Why is Transformative Learning so important?
Turn Challenging Dynamics into Transformative Learning, Pt. 2
This is second in a three part series. If you missed part one on empowering knowledge sharing, read it here.
Facilitating a group of people can be both incredibly rewarding and sometimes challenging. The dynamics in a group learning event can be unpredictable, which may require you to respond in the moment to keep everything flowing smoothly.
As the expert leading the group for the hour or day or afternoon, people will be looking to you to guide them. Moments of challenge, handled adroitly, can turn information into inspiration, and the entire program into transformational learning.
Transformational learning includes three elements: psychological—a change in understanding, convictional—a change in belief system, and behavioral—a change in actions. Often if the dynamics in the learning event are mirroring conflictual dynamics in their workplace, the resolution of the challenge will model sound relating, and can facilitate change in belief, behavior or actions. Sometimes it’s not as dramatic as that and you’re dealing simply with a withholding crowd. In either circumstance, participants are learning from you how to be, and what to take into their work.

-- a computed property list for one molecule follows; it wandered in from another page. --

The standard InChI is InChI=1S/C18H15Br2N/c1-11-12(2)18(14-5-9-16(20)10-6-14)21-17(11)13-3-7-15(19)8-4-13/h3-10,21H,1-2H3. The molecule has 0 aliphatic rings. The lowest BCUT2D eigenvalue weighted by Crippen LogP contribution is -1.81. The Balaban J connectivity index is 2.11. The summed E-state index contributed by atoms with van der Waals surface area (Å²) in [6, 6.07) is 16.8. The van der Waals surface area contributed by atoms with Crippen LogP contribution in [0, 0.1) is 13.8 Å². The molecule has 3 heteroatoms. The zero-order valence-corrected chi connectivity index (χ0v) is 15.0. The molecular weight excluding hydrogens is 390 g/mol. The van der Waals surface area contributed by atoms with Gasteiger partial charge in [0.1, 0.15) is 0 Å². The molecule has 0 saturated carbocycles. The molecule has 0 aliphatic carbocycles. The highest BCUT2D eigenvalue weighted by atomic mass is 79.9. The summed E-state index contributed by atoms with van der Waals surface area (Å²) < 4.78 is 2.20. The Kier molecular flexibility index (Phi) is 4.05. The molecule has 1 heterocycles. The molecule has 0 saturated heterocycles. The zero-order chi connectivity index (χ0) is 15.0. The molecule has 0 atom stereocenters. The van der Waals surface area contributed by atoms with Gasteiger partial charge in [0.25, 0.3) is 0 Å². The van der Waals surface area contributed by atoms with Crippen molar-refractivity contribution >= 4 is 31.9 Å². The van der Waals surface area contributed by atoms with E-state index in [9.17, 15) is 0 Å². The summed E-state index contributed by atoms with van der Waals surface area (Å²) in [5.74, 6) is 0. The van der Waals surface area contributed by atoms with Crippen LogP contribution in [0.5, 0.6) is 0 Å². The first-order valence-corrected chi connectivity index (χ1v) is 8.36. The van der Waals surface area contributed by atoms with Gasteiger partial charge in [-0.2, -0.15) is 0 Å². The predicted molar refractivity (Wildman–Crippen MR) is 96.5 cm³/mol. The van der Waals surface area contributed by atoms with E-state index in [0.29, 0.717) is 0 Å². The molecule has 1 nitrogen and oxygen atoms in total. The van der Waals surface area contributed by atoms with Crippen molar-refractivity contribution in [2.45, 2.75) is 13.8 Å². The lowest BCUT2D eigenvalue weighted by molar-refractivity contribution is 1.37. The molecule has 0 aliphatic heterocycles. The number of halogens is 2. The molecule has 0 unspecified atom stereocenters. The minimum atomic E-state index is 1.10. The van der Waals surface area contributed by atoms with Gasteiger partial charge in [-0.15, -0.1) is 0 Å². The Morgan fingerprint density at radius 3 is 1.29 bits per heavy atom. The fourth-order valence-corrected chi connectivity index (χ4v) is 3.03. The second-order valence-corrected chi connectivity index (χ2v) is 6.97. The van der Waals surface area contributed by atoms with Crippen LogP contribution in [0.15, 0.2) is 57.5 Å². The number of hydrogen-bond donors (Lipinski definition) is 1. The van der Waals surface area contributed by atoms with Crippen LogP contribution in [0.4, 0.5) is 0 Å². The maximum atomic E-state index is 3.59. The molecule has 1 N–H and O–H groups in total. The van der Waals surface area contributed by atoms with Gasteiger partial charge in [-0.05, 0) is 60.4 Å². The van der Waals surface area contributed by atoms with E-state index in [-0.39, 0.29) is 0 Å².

Now that all learning has pivoted to online, at least for the time being, it’s more important than ever to be prepared. While you lose some of the ways you’re used to assessing group dynamics in the room, you have gained some new tools like chat boxes, instant polls, and putting people in private meeting rooms.
When I train facilitators, I always have a session where I ask them to write down their worst-case scenarios. Then we tackle each one, so they are prepared to deal with them. Here are the most common ones:
You have a group that is very quiet.
This has happened to me and it can be uncomfortable if they aren’t engaging, or worse, not laughing at your awesome jokes. Sometimes, they just need time to warm up. One strategy is just to wait. That silence seems longer to you than it really is, so I encourage you to just breathe and count to 20 in your head. Someone usually speaks up. Sometimes, you truly do have a quiet group. In that case, the best thing to do is make participating easier. This includes having people type their response in the chat box, which actually brings more points of view into the discussion. Another strategy is doing lots of work in pairs and small groups. By now you have hopefully utilized the breakout function in Zoom or other conference call platforms, and can rely on this effective tool in remote events.